# Simulating Metal Prices - Copper

July 12, 2021

I am not a mineral economist or a commodity specialist. This goes for most of us in the Mining Industry. Nevertheless, we all need an appreciation for how mining projects and operations will react to changing commodity prices or, better still, the probabilities of seeing those commodity prices that trigger profound reactions. This need goes beyond the typical practice of assuming a short, medium and long term price and arbitrarily selecting sensitivity factors.

What would be really useful is a stochastic approach rooted in historical observation. Such an approach would allow us to say things like “The odds of the mine going on care and maintenance in its current configuration over the next three years are 20%” or “There are even odds that an expansion in production will create windfall profits within the next five years.” To pull this off, we need the ability to simulate future commodity price paths that are realistic.

My uncertainty about the future copper price is high. Again, not being a commodity specialist, the fundamentals of the copper market escape me. I have this fuzzy idea of how knowledge of changing demand, existing inventory, new production and mine shut-downs provide information today about prices tomorrow. However, I have not put in the time and effort to develop this knowledge. For me, the market fundamentals are unknown and my level of uncertainty remains high. However, it is not infinitely high. If I make the subjective call that future price movements will mirror the past, I can resort to some technical analysis to sweep away large portions of uncertainty.

To proceed, I need to describe the statistical properties of past price movements. The chart below shows some copper price history data (monthly) I pulled from investing.com. From August 1959 through May 2021, the copper price has spanned the range of $1k to $10k per metric tonne and has arguably undergone exponential growth.

For now, I do not want to work with raw prices due to high autocorrelation where almost everything I need to know about today’s price is given in yesterday’s price. To eliminate this, I focus on copper price returns. Here I’ll define returns as the price of copper in a given month divided by the previous month’s price. The next chart shows the monthly copper returns for the past 62 years. The high autocorrelation we saw in the raw price history is eliminated. With this perspective, I interpret the first property of historical copper returns: returns are drawn from a random variable that is uncorrelated with the past.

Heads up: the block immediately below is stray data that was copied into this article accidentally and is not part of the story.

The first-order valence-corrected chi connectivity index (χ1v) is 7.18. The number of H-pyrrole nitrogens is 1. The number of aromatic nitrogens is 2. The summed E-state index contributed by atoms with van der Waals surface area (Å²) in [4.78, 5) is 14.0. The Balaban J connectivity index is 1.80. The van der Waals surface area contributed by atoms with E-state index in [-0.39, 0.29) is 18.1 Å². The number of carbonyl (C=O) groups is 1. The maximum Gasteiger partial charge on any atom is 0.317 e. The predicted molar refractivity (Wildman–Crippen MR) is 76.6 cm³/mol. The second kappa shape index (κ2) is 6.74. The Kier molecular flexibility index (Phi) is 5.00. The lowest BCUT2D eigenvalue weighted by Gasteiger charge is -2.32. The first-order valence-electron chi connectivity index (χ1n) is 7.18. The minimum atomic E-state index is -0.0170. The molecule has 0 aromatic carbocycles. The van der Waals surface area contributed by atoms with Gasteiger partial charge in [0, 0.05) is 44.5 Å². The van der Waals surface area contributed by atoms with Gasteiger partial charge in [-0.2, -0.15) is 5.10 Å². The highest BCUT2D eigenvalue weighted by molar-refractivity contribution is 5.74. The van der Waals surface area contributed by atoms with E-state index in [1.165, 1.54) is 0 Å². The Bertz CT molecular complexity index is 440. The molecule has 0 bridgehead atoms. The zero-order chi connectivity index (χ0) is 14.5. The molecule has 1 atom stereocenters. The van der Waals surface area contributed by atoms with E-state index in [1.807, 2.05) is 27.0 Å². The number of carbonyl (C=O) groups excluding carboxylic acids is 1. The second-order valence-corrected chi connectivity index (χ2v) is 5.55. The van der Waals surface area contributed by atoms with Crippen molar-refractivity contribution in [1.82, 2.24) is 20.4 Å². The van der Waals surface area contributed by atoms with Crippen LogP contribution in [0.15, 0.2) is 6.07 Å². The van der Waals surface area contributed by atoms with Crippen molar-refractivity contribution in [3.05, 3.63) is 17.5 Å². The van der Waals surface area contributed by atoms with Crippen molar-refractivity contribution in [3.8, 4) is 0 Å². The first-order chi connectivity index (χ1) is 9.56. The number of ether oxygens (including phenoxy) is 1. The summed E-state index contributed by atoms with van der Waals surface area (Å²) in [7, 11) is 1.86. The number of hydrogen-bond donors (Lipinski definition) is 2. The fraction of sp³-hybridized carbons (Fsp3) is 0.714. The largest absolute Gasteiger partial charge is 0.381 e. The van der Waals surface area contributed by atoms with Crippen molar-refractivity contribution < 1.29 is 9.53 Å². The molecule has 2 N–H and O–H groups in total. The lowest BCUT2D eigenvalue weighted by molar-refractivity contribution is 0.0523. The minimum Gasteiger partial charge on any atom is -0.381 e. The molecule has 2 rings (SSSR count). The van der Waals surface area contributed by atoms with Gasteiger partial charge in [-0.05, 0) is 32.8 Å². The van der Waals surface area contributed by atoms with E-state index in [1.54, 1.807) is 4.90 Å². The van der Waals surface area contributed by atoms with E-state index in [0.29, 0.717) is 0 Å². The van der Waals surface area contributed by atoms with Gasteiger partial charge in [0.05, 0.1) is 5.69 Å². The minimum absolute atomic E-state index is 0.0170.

The next step is to define a model for the distribution of returns. The natural, but ultimately unsatisfactory, starting point is to calculate the mean and standard deviation of the observed returns and assume a Gaussian (Normal) Distribution. The chart below compares such a model to the observations, indicating a poor fit. Of particular concern are the tails. The observations are more fat-tailed than the Gaussian model, implying that, historically, extreme returns are more frequent than modeled. To overcome this, I built a more complicated model to fit the data, involving a Gaussian Distribution for the middle of the population and two Pareto Distributions to describe the left and right tails.This model distribution represents the second property of historical copper returns. Together the two properties define what I am willing to call realistic price movements.

All that is left to do is simulate future price paths for copper that mirror these two properties. For a single price path we first need to acquire the current copper price, which, as of writing, is US$9,538 per metric tonne. To simulate next month’s price, I pull a random value from my model return distribution. I just did it and got 1.04. This multiplied by last month’s price gets me this month’s simulated copper price of US$9,920. This price multiplied by another random draw from my model return distribution simulates the following month’s price, and so on for as many months as I want. This chart shows the last three decades of copper prices and a single simulated price path for the next decade.

Repeating this process one thousand times yields one thousand price paths, each of which I interpret to be equiprobable. It would be a complete mess to plot all of these up on the same chart. A clearer presentation is to plot the percentiles as done below. The percentile lines allow me to see what percentage of the simulated prices paths fall below a given price in a given month in the future.

For those willing to register and login to my site, I have provided a tool (click here) for exploring these simulated price paths over the next decade. Along with copper, this tool includes gold, silver and nine other commodities (all properly correlated with each other). For those interested in a higher level of service, I can also provide an Excel file with all simulations that are easy to integrate into a cash flow model. Contact me for details.